Reflecting on that journey, Yalda muses whether she inherited that same tenacity that would later propel her into journalism, a vocation she grew interested in as a young girl when the family would sit around the TV and watch SBS.

“I’ve got diary entries my parents have kept from when I was about seven saying that I want to be a journalist like Mark Davis.”

As well as watching the news, Yalda’s family attended human rights rallies in Canberra and she went to Afghan school on Saturdays. Like many young people, Yalda says she wasn’t thrilled to wake up early, but it armed her with language skills and a passion for human rights, especially for women.

Yalda Hakim and the Dateline team in Afghanistan, interviewing President Hamid Karzai and filming on the streets of a snowy Kabul.
Yalda Hakim and the Dateline team in Afghanistan, interviewing then President Hamid Karzai and filming on the streets of a snowy Kabul in 2012. Source: SBS


Women’s education was often the subject of high school assignments, as she tried to tell others what was happening in Afghanistan. And at 15, Yalda’s parents encouraged her to write for the local paper and do work experience at a radio station.

Meanwhile, Yalda was fluent in Dari and Farsi, as well as Hindi and Urdu which she picked up watching Indian movies.

“My oldest sister loved Bollywood films and I picked up Hindi from that.”

Hindi would come in handy when Yalda, a journalism cadet at SBS, decided to use her leave savings to travel to India and then Afghanistan to film her own documentaries for Dateline.

“When I went to India and I could speak Hindi, it was really weird because I think I've just picked it up from these movies.”

She was 23-years-old, told her parents the trip was endorsed by SBS (it wasn’t, no-one knew about it), and travelled to India to film a story about surrogacy.



After India, Yalda planned to travel to Afghanistan to document a personal journey back to her birth country, and when she told her parents from Delhi, they “freaked out” and jumped on a flight to Kabul. It was the first time the family had returned to the country.

Yalda admits she had no idea what she was doing. Her Dad became her assistant, all the while unsure if SBS would accept the footage.

“I was quite stressed, I’d dragged my parents here…What if I went back to SBS and they didn’t want it to go to air.”

Yalda needn’t have worried. The story was broadcast and the episode on Afghanistan was the highest-rated episode of the year.



From here, Yalda’s career took off. She continued at Dateline, eventually hosting the program with Mark Davis, and was then offered a position at the BBC at 28-years-old.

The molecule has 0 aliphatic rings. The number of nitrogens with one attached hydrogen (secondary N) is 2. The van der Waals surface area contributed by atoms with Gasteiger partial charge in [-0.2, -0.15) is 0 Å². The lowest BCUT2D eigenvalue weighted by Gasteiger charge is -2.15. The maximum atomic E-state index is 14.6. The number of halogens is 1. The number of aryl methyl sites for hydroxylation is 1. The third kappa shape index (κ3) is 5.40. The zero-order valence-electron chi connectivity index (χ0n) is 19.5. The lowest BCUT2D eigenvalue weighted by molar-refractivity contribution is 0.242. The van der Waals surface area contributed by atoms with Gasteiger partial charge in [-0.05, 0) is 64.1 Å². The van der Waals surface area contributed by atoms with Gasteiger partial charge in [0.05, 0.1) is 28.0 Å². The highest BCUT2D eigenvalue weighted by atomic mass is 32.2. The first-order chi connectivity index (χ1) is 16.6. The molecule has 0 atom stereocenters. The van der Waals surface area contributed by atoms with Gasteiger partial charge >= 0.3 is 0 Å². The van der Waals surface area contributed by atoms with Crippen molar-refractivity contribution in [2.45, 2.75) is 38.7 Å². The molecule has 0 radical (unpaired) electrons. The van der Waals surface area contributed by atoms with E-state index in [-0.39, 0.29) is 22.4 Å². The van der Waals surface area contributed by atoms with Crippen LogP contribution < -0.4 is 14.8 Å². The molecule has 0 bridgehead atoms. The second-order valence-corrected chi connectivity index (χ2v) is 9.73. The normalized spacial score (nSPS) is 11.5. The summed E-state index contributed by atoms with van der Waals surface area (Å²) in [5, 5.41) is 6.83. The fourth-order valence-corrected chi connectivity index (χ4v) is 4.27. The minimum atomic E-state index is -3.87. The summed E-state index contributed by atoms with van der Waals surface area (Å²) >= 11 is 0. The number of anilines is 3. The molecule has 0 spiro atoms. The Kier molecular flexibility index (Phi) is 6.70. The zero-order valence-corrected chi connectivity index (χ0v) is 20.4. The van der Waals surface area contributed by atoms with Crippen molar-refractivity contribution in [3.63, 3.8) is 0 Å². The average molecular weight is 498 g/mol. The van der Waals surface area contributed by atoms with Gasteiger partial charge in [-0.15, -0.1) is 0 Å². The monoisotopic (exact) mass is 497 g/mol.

Yalda moved her life to London and is now a household face not only in the UK, but around the world. In addition to her reporting and presenting work, she hosts her own program, Impact with Yalda Hakim. The live interview with the Taliban was the accumulation of over a decade’s work as a journalist, reporting on the world’s toughest stories.

Back in Australia on holiday, the 38-year-old reflects on the year that was, with her Mum and Dad as they spend time with their grandson for the first time in years. While it has been a difficult year for Yalda, it has also been tough for her parents, who had been watching the turmoil in Afghanistan unfold on TV.

“As young immigrants coming to Australia, they probably never really dealt with whatever trauma they went through almost 40 years ago, locking up their doors, leaving their home behind, and not knowing if they're ever going to return,” she said.

“I think those scenes at the airport were quite shocking for my parents. I've really realised that they're probably dealing with a lot after seeing another set of people going through the same sort of thing as what they did, almost 40 years ago.”

Afghanistan’s future

After the withdrawal of international troops and the collapse of the Afghanistan government, the country is now facing a terrible famine, with the UN chief warning millions are on the verge of death.

This is compounded with the whittling down of human rights, especially for women, across the country.

When Yalda pauses to think about the assignments she wrote on women’s rights, it’s strange to think how it has come full circle.

“I was writing assignments about girls’ education under the Taliban as a kid, trying to make my classroom understand, and now I'm doing it on a global level. It's sad to me to think that another generation may be impacted.”

 


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9 min read
Published 20 January 2022 at 6:10am
By Emily Jane smith
Source: SBS